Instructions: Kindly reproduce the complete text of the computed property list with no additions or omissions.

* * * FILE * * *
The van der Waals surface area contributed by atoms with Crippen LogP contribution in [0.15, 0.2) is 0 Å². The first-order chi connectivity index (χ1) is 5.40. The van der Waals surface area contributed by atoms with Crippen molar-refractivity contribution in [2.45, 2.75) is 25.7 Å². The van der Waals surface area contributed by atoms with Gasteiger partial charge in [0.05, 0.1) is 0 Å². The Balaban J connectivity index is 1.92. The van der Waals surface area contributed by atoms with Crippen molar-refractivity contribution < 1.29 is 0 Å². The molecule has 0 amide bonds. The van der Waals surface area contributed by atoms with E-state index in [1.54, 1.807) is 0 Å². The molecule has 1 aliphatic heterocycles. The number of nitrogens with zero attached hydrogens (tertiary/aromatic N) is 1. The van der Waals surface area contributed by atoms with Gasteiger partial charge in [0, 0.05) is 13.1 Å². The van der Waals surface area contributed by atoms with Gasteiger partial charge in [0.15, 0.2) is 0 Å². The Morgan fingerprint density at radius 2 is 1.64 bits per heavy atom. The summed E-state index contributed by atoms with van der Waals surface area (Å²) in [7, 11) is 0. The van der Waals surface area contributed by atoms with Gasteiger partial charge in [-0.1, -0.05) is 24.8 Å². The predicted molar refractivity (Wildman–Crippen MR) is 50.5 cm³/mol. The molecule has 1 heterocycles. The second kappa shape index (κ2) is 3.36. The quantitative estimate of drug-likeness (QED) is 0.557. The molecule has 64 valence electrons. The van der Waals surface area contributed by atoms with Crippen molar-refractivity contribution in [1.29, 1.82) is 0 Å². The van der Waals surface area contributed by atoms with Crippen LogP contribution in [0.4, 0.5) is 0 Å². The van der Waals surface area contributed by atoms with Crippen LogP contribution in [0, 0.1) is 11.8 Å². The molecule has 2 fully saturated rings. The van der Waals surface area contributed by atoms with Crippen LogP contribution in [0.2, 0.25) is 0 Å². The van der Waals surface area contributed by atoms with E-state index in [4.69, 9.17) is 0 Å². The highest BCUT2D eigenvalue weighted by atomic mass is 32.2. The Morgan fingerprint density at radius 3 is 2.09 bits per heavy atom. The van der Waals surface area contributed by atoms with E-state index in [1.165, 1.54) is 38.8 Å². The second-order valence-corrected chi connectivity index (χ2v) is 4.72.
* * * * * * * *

The van der Waals surface area contributed by atoms with Crippen LogP contribution in [0.15, 0.2) is 0 Å². The first-order chi connectivity index (χ1) is 5.40. The van der Waals surface area contributed by atoms with Crippen molar-refractivity contribution in [2.45, 2.75) is 25.7 Å². The van der Waals surface area contributed by atoms with Gasteiger partial charge in [0.05, 0.1) is 0 Å². The Balaban J connectivity index is 1.92. The van der Waals surface area contributed by atoms with Crippen molar-refractivity contribution < 1.29 is 0 Å². The molecule has 0 amide bonds. The van der Waals surface area contributed by atoms with E-state index in [1.54, 1.807) is 0 Å². The molecule has 1 aliphatic heterocycles. The number of nitrogens with zero attached hydrogens (tertiary/aromatic N) is 1. The van der Waals surface area contributed by atoms with Gasteiger partial charge in [0, 0.05) is 13.1 Å². The van der Waals surface area contributed by atoms with Gasteiger partial charge in [0.15, 0.2) is 0 Å². The Morgan fingerprint density at radius 2 is 1.64 bits per heavy atom. The summed E-state index contributed by atoms with van der Waals surface area (Å²) in [7, 11) is 0. The van der Waals surface area contributed by atoms with Gasteiger partial charge in [-0.1, -0.05) is 24.8 Å². The predicted molar refractivity (Wildman–Crippen MR) is 50.5 cm³/mol. The molecule has 1 heterocycles. The second kappa shape index (κ2) is 3.36. The quantitative estimate of drug-likeness (QED) is 0.557. The molecule has 64 valence electrons. The van der Waals surface area contributed by atoms with Crippen molar-refractivity contribution in [1.29, 1.82) is 0 Å². The van der Waals surface area contributed by atoms with Crippen LogP contribution in [0.4, 0.5) is 0 Å². The van der Waals surface area contributed by atoms with Crippen LogP contribution in [0, 0.1) is 11.8 Å². The molecule has 2 fully saturated rings. The van der Waals surface area contributed by atoms with Crippen LogP contribution in [0.2, 0.25) is 0 Å². The van der Waals surface area contributed by atoms with E-state index in [4.69, 9.17) is 0 Å². The highest BCUT2D eigenvalue weighted by atomic mass is 32.2. The Morgan fingerprint density at radius 3 is 2.09 bits per heavy atom. The van der Waals surface area contributed by atoms with E-state index in [1.165, 1.54) is 38.8 Å². The second-order valence-corrected chi connectivity index (χ2v) is 4.72.